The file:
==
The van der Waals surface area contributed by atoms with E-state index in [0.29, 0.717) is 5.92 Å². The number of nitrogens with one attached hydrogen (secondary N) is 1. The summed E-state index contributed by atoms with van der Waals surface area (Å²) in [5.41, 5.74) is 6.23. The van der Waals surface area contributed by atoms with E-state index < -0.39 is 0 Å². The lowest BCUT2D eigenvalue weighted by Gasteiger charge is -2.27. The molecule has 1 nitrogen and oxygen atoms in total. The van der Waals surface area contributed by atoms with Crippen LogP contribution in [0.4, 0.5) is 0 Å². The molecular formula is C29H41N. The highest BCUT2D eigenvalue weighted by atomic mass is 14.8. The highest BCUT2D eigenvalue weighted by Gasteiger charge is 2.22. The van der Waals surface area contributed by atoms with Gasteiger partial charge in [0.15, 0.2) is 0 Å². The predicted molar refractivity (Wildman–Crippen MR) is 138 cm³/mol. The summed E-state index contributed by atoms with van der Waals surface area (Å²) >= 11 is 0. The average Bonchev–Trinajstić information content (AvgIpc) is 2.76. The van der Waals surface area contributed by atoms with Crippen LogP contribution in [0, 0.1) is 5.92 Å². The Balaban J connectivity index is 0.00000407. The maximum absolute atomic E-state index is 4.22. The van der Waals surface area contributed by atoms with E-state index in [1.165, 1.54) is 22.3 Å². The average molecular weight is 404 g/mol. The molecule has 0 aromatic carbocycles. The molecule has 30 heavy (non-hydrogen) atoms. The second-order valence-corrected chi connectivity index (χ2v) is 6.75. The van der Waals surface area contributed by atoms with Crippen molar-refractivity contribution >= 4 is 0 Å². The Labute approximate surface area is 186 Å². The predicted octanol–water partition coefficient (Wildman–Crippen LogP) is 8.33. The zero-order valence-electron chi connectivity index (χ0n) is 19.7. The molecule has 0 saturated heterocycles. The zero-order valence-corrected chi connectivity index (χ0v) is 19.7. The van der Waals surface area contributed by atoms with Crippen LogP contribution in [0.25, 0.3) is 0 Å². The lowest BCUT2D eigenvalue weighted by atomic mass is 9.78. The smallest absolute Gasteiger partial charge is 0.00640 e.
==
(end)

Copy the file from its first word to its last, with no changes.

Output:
The van der Waals surface area contributed by atoms with E-state index in [0.29, 0.717) is 5.92 Å². The number of nitrogens with one attached hydrogen (secondary N) is 1. The summed E-state index contributed by atoms with van der Waals surface area (Å²) in [5.41, 5.74) is 6.23. The van der Waals surface area contributed by atoms with E-state index < -0.39 is 0 Å². The lowest BCUT2D eigenvalue weighted by Gasteiger charge is -2.27. The molecule has 1 nitrogen and oxygen atoms in total. The van der Waals surface area contributed by atoms with Crippen LogP contribution in [0.4, 0.5) is 0 Å². The molecular formula is C29H41N. The highest BCUT2D eigenvalue weighted by atomic mass is 14.8. The highest BCUT2D eigenvalue weighted by Gasteiger charge is 2.22. The van der Waals surface area contributed by atoms with Gasteiger partial charge in [0.15, 0.2) is 0 Å². The predicted molar refractivity (Wildman–Crippen MR) is 138 cm³/mol. The summed E-state index contributed by atoms with van der Waals surface area (Å²) >= 11 is 0. The average Bonchev–Trinajstić information content (AvgIpc) is 2.76. The van der Waals surface area contributed by atoms with Crippen LogP contribution in [0, 0.1) is 5.92 Å². The Balaban J connectivity index is 0.00000407. The maximum absolute atomic E-state index is 4.22. The van der Waals surface area contributed by atoms with E-state index in [1.165, 1.54) is 22.3 Å². The average molecular weight is 404 g/mol. The molecule has 0 aromatic carbocycles. The molecule has 30 heavy (non-hydrogen) atoms. The second-order valence-corrected chi connectivity index (χ2v) is 6.75. The van der Waals surface area contributed by atoms with Crippen molar-refractivity contribution >= 4 is 0 Å². The Labute approximate surface area is 186 Å². The predicted octanol–water partition coefficient (Wildman–Crippen LogP) is 8.33. The zero-order valence-electron chi connectivity index (χ0n) is 19.7. The molecule has 0 saturated heterocycles. The zero-order valence-corrected chi connectivity index (χ0v) is 19.7. The van der Waals surface area contributed by atoms with Crippen LogP contribution in [0.25, 0.3) is 0 Å². The lowest BCUT2D eigenvalue weighted by atomic mass is 9.78. The smallest absolute Gasteiger partial charge is 0.00640 e.